This collective blindness to our own capacity to act conscientiously—or, as behavioral scientists might put it, our capacity to act prosocially—can lead us to overlook the reality, and importance, of goodness, leading us to neglect the crucial role our better impulses could play in shaping society. Rather than leaning on the power of greed and selfishness to channel human behavior, our laws and policies might often do better to focus on and promote the force of conscience—the cheapest and most effective police force one could ask for.

Experimental Gaming and the Science of Conscience

Luckily, modern behavioral science offers policymakers a guide for how to put conscience to work. To a behavioral scientist, conscience might be better described as unselfish prosocial behavior, an objective approach does not require speculation on the internal motivations that sometimes lead people to behave ethically and sacrifice to help or avoid harming others. Extensive empirical evidence from behavioral economics, social psychology, and evolutionary biology proves that, far from being rare and quirky, unselfish prosocial behavior is not only common, but highly predictable—and easy to manipulate.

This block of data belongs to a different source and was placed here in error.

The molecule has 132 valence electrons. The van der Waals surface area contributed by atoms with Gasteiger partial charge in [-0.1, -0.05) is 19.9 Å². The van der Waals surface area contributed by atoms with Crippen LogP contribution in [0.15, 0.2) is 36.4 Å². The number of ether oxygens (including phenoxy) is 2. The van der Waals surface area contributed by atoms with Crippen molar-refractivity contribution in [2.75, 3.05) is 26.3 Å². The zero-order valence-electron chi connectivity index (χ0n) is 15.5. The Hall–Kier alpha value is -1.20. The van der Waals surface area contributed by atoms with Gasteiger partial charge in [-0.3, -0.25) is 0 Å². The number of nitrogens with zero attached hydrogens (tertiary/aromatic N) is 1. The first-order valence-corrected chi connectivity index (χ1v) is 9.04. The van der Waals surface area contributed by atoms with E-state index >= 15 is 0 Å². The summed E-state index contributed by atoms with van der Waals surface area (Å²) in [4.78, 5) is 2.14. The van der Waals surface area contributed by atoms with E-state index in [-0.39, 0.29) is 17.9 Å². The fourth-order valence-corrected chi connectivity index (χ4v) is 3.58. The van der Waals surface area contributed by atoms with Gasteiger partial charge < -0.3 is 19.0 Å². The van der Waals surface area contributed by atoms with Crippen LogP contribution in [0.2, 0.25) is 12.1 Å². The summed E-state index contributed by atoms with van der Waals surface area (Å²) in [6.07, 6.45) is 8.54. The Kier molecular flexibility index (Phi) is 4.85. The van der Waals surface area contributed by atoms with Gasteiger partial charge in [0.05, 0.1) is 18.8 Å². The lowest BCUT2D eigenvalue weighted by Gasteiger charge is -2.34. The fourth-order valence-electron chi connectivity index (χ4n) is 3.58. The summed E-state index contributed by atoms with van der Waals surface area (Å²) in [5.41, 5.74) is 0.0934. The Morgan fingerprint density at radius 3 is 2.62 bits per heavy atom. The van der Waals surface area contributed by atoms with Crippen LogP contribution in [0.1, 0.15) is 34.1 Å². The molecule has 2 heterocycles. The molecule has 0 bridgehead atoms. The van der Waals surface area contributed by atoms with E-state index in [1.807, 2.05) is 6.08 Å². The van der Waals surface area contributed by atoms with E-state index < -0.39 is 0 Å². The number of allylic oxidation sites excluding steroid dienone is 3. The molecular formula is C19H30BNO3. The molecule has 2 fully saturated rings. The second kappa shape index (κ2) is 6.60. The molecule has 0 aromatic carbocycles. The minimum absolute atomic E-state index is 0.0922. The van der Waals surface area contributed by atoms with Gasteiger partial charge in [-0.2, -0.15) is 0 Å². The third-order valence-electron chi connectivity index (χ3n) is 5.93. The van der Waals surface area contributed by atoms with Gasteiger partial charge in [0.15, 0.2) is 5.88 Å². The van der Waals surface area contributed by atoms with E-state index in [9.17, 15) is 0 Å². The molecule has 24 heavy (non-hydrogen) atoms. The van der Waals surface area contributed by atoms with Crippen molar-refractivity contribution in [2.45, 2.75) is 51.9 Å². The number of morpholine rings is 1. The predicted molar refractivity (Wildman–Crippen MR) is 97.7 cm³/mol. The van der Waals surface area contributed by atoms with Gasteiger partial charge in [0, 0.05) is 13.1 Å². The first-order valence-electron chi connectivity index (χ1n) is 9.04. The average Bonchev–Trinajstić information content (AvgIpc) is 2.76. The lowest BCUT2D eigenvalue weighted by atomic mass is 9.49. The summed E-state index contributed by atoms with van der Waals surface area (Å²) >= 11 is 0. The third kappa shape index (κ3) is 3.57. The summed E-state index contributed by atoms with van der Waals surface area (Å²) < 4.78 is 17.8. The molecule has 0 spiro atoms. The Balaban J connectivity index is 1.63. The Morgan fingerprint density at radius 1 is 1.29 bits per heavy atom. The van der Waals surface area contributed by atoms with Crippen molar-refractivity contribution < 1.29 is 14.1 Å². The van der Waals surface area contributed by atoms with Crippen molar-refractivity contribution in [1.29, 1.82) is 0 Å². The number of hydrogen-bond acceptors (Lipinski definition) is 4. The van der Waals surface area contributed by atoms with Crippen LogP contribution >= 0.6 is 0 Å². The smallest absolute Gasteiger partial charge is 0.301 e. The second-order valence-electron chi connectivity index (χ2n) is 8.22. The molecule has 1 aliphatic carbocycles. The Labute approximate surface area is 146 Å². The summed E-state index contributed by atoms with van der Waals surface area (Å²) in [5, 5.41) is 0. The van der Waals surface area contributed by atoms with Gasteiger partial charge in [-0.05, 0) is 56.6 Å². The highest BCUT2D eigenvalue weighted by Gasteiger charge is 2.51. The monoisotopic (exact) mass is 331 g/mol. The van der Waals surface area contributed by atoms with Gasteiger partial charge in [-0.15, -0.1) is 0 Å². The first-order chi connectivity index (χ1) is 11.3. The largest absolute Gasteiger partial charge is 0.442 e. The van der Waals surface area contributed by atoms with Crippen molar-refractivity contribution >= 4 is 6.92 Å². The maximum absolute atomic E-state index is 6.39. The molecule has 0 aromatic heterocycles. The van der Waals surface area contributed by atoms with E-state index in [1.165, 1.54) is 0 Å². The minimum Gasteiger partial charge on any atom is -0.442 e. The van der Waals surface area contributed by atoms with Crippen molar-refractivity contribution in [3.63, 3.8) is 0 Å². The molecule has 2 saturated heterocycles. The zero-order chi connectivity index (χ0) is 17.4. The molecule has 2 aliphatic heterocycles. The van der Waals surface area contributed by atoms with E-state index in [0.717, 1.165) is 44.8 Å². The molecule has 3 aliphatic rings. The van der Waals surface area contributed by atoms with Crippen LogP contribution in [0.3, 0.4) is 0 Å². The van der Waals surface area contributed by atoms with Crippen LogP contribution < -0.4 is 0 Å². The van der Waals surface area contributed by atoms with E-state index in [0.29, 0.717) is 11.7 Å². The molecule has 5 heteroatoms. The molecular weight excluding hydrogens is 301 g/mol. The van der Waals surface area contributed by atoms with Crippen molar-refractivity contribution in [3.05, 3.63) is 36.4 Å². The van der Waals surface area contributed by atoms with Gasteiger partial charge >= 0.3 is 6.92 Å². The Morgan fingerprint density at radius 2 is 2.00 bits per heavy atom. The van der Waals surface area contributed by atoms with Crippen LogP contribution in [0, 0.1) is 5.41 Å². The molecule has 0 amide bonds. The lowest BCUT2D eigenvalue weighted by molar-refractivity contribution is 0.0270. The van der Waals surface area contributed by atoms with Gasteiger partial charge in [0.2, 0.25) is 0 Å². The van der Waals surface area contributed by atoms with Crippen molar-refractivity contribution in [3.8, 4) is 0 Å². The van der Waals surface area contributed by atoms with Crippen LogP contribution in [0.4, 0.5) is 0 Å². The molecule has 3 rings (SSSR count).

Over the past half-century, behavioral scientists have devised an ingenious parade of experiments to test what real people do when placed in situations where their material interests conflict with the interests of others. “Social dilemmas,” “ultimatum games,” “dictator games,” and “trust games” all test what human subjects actually do in various situations where they must choose between selfishness and prosociality. The results of such experiments demonstrate beyond reasonable dispute that, far from being rare, unselfish prosocial behavior is endemic. Researchers around the globe have run hundreds and perhaps thousands of experimental studies that consistently demonstrate that unselfish prosocial behavior is a real and very common phenomenon. Sometimes—in fact quite often—we sacrifice our own material payoffs in order to help or to avoid harming other people.

That possibility should interest anyone who lives among, cares about, or deals with other human beings. But it should especially interest those who study and care about law, regulation, public policy, and business management. Each of these fields deals with the central problem of getting people to behave in the fashion we think of as “conscientious”—to work harder than the minimum required, to pay taxes instead of cheating, to keep their commitments, to respect others’ rights and property, and to refrain from violence, theft, and mayhem.

The Jekyll/Hyde Syndrome

At the same time, the empirical fact that people sometimes act unselfishly is only useful if we have some idea of when, and why, this happens. What determines when we act selfishly, and when we show consideration for others’ welfare and for following ethical rules?